Singapore newspaper article on Biden's 'dictator' comment blocked in Hong Kong

The Lianhe Zaobao also appears to be limiting access to mentions of the anniversary of the 1989 Tiananmen massacre.
By Gigi Lee for RFA Cantonese
Singapore newspaper article on Biden's 'dictator' comment blocked in Hong Kong President Joe Biden waves as he walks to board Air Force One at Dover Air Force Base, Del., Monday, June 19, 2023, as he heads to California for four fundraisers.
Susan Walsh/Associated Press

Internet users in Hong Kong have been unable to access an online newspaper article describing how U.S. President Joe Biden called Chinese president Xi Jinping a "dictator," sparking a fresh war of words between the two superpowers in the wake of a visit by U.S. Secretary of State Antony Blinken that was supposed to have eased tensions.

An article published by the pro-China Singapore newspaper Lianhe Zaobao about the diplomatic row was unavailable to Hong Kong readers on Wednesday, sparking concerns that the authorities are starting to impose China's Great Firewall of internet censorship in the city, amid an ongoing crackdown on dissent.

Clicking on a link to the June 21 article on the paper's website displayed in Google search results from Hong Kong yielded an error message that read: "Sorry, but that page doesn't exist."

However, other stories on the same website were accessible around the same time.

Further investigations from Hong Kong revealed that articles mentioning the anniversary of the June 4, 1989 Tiananmen massacre and the recent arrests of Hong Kongers commemorating it in public were also unavailable on the paper's website.

The same articles were easily accessible from outside Hong Kong, however.

Network engineer and citizen journalist Zhou Shuguang, who currently lives in democratic Taiwan and uses the online handle “Zuola,” said the block had likely occurred within Hong Kong-based servers hosting the paper's content, rather than being imposed by the paper in Singapore.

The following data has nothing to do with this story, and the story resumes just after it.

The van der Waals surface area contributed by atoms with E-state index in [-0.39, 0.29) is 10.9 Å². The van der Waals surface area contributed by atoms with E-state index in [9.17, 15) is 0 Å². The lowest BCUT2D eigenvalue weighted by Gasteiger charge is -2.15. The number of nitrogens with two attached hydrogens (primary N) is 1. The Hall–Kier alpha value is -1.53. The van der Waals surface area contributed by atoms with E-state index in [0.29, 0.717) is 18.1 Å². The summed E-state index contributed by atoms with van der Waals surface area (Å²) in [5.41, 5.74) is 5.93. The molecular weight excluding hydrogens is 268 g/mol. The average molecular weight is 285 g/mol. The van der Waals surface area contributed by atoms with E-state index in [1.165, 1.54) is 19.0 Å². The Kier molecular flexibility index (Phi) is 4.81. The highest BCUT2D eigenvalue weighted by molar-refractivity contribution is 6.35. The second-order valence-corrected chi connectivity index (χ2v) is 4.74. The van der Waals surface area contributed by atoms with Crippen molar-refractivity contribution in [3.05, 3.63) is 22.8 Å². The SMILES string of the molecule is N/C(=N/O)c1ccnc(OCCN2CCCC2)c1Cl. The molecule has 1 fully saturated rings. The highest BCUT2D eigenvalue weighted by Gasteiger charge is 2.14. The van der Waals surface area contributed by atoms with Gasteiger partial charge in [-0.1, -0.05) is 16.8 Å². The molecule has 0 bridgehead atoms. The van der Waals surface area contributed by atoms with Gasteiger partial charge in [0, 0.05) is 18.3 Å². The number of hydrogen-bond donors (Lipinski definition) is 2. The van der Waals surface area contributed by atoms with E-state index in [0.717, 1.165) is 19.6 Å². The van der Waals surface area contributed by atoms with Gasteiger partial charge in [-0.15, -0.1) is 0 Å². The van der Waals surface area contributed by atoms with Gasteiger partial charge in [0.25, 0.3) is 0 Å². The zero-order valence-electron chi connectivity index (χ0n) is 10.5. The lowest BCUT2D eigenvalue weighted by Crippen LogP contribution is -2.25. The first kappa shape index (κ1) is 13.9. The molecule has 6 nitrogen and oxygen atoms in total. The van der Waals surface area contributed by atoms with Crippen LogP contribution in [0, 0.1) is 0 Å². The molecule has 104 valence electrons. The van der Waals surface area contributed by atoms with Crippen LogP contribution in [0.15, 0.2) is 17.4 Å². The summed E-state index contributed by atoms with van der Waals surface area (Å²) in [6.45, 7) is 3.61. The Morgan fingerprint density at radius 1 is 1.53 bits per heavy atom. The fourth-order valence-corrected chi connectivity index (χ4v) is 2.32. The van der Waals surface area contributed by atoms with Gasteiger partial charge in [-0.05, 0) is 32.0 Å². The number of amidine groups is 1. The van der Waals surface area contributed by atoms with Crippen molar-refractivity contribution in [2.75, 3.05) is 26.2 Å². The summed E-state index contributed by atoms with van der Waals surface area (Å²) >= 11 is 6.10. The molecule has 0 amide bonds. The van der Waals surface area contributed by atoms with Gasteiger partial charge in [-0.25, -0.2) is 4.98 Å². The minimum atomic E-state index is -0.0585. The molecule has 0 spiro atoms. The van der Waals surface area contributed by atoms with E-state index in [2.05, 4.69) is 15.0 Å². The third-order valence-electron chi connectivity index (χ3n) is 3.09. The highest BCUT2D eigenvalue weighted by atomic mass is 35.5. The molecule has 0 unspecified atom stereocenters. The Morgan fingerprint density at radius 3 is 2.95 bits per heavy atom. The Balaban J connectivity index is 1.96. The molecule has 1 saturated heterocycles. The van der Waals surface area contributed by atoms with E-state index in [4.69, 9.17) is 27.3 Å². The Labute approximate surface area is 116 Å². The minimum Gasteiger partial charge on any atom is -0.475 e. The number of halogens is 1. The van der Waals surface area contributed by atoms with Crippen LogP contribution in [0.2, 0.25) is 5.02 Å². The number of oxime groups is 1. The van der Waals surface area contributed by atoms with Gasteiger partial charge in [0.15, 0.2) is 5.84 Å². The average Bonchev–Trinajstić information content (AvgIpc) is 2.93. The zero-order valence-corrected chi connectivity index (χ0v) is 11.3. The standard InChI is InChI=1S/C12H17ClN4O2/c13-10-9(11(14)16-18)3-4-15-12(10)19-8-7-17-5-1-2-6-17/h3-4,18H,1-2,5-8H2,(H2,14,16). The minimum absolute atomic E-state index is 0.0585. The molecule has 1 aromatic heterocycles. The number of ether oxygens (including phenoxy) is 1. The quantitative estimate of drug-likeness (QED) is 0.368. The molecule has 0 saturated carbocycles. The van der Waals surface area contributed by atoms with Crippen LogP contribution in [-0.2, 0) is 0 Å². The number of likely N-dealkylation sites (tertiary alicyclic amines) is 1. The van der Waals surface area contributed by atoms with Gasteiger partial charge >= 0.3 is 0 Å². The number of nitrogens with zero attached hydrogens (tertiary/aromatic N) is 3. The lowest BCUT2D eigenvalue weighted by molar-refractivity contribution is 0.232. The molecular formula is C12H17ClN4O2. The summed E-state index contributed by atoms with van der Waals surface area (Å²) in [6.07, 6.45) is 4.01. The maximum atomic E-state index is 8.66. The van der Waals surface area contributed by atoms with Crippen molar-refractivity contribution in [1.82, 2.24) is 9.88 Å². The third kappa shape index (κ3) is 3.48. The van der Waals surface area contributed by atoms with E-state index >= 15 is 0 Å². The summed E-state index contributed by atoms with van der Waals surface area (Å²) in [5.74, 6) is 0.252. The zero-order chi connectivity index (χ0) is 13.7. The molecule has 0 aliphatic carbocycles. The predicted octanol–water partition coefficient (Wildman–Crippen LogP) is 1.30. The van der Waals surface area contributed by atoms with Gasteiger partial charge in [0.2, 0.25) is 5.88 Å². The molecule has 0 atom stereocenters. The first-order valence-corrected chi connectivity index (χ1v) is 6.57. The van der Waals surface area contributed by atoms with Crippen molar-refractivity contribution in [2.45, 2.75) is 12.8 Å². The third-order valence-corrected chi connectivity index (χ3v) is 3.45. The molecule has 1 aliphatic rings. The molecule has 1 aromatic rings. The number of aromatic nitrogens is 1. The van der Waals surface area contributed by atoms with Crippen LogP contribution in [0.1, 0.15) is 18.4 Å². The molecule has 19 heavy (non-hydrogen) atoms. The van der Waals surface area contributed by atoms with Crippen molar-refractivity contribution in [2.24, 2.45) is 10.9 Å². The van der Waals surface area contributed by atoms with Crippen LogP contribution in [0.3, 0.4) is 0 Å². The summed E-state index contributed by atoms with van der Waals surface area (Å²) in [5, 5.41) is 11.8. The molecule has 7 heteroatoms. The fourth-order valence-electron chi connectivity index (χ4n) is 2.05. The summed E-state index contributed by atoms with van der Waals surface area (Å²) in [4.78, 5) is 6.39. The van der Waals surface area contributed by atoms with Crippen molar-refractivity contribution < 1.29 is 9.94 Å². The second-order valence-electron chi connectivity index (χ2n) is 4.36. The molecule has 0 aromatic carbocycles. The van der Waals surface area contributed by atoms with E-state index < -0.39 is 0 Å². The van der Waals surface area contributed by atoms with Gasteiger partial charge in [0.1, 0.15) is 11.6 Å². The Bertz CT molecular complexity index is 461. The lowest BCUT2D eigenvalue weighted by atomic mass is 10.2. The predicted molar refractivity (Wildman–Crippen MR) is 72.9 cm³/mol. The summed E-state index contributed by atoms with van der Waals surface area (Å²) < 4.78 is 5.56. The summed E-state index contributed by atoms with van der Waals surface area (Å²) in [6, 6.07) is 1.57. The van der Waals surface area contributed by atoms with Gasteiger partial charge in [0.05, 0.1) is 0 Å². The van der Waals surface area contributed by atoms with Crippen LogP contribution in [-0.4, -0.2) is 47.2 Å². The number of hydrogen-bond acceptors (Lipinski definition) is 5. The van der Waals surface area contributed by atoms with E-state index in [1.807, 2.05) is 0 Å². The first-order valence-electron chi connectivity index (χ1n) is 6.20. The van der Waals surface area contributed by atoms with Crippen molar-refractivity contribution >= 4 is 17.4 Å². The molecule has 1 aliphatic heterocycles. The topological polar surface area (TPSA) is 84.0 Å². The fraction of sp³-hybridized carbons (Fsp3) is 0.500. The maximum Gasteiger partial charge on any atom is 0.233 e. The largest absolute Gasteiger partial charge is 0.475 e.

"There are host servers in many different places around the world ... including in Hong Kong, Osaka, Japan, and the United States," Zhou said after investigating the page and its domain name, server and other technical information available on the paper's website. 

"The purpose is to allow readers faster access to content."

But the servers in Hong Kong will come under the control of the authorities there, who would likely apply provisions from a draconian national security law banning public criticism of the authorities.

"Servers in Hong Kong are governed by the Hong Kong National Security Law, or the Hong Kong government," Zhou said.

But he said it wasn't out of the question that the Lianhe Zaobao had also engaged in some form of self-censorship to gain access to readers in China.

Expansive national security law

Hong Kong data scientist and pro-democracy activist Wong Ho-wa agreed, saying that the paper appears to have made a decision to deny Hong Kong users access to certain content.

He said if the authorities had imposed an external block, then the entire website would be unavailable, as was the case in 2021 when they blocked access to the Hong Kong Chronicles website.

"If you can get onto the website, but some content is visible and other content isn't, most of that is controlled by the media organization or the official website," Wong told Radio Free Asia. "Naturally there are certain factors they consider."

"It's not about the server – it's a programming or regional issue," he said, citing regional variations in availability of content on streaming site Netflix as an example.

An employee of the Lianhe Zaobao who responded to a query about the issue from RFA on Wednesday said: "We are looking into it." However, no further response had been received by the time of writing.

An official who responded from the Hong Kong government's Innovation, Technology and Industry Bureau said the issue didn't fall within its remit.

Hong Kong's national security legislation applies – in theory, at least – anywhere in the world.

The British government in February hit out at authorities in China and Hong Kong after they put pressure on the London-based rights group Hong Kong Watch to take down its entire website, citing the law.

"You and Hong Kong Watch are obliged to remove the website ... without delay, and immediately cease engaging in any acts and activities in contravention of the national security law or any other laws of Hong Kong," the city's national security police wrote to the group's CEO Benedict Rogers.

"Should you fail to do so, further action will be instituted against you and Hong Kong Watch without further notice."

Translated by Luisetta Mudie. Edited by Paul Eckert.


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